Tor hidden services are services that can be routed through Tor to hide their real location. Common hidden services include web servers and IRC servers. Hidden services use .onion as a pseudo-tld, such as chib43thr24e32ve.onion. The text string before ".onion" is actually a key fingerprint, which ensures the service cannot be found, and it has the expected private key. This allows a service to be accessed through Tor without giving out its IP address (or any other information about the system it is hosted on). When connecting to clearnet websites, the connection is first routed through an entry node, then a second node, finally to the exit node and to the clearnet. Hidden services on the other hand, are routed through a number of Tor nodes, then to a rendezvous point, through more Tor nodes and finally to the hidden service. While hidden services tend to be very slow, they are completely anonymous and offer end-to-end encryption (regardless of protocol).

One of the theoretical pitfalls of hidden services is a correlation attack. If someone controls enough nodes, they can send enough traffic to the hidden service to find its location. The best way to help prevent this is to make the hidden service a Tor node as well. At that point, it passes non-hidden service Tor traffic and keeps anonymity static.

A hidden service can be configured in the torrc with the following lines:

HiddenServiceDir /var/lib/tor/hidden_service/
HiddenServicePort 80 127.0.0.1:80

The HiddenServiceDir directive tells Tor where to store the hidden service private key and hostname, if these do not exist, they will be generated on startup. The HiddenServicePort configures what port to forward.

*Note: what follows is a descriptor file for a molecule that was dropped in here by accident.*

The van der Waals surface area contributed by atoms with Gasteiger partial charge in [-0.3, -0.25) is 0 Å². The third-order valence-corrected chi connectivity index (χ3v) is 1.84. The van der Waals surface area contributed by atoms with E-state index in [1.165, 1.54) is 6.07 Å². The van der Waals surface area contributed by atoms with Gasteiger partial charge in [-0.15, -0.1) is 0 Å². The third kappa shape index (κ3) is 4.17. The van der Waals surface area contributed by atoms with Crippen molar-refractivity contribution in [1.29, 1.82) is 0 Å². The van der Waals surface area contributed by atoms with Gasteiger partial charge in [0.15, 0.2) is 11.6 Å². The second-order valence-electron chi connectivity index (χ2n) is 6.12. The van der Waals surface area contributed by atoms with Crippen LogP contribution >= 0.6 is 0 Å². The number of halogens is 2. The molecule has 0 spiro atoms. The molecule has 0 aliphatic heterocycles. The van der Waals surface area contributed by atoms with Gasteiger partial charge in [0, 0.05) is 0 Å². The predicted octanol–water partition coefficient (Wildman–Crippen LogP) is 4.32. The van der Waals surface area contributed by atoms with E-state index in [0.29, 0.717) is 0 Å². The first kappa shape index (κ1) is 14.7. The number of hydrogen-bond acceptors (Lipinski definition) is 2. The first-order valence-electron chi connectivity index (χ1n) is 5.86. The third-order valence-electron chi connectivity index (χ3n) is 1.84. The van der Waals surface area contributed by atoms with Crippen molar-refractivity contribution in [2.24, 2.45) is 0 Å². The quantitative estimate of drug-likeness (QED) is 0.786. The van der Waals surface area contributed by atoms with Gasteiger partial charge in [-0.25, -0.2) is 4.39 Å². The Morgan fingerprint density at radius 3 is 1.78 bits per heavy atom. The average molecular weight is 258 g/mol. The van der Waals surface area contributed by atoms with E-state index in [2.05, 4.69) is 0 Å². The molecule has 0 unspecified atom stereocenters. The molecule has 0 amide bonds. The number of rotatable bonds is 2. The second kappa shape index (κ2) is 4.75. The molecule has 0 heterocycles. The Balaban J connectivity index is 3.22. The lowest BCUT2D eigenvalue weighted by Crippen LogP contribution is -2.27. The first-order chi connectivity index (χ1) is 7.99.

SSH

A user may wish to use SSH with Tor for any number of reasons. To do this, download and install connect.c and then add this line to your SSH configuration:

Terminal

localhost:~ $ cat ~/.ssh/config

Host myserver

Hostname chib43thr24e32ve.onion

Port 22

User root

Compression yes # this compresses the SSH traffic to make it less slow over tor

ProxyCommand connect -5 -R remote -S localhost:9050 %h %p

After this has been added to the SSH configuration, a user can simply ssh myserver to be routed through Tor to the hidden service (or clearnet server). This can also be done with proxychains, but the ProxyCommand directive is a permament solution.

Socat

Socat is a netcat replacement that, among many other things, can create a local forward to a server through Tor. This can be used in conjunction with SSH, irssi, or any other networked application. The simplest usage is:

$ socat TCP-Listen:1234,bind=localhost,fork SOCKS4A:127.0.0.1:chib43thr24e32ve.onion:6667,socksport=9050

This would forward all connections to 127.0.0.1:1234 to chib43thr24e32ve.onion:6667.

Transparent Proxy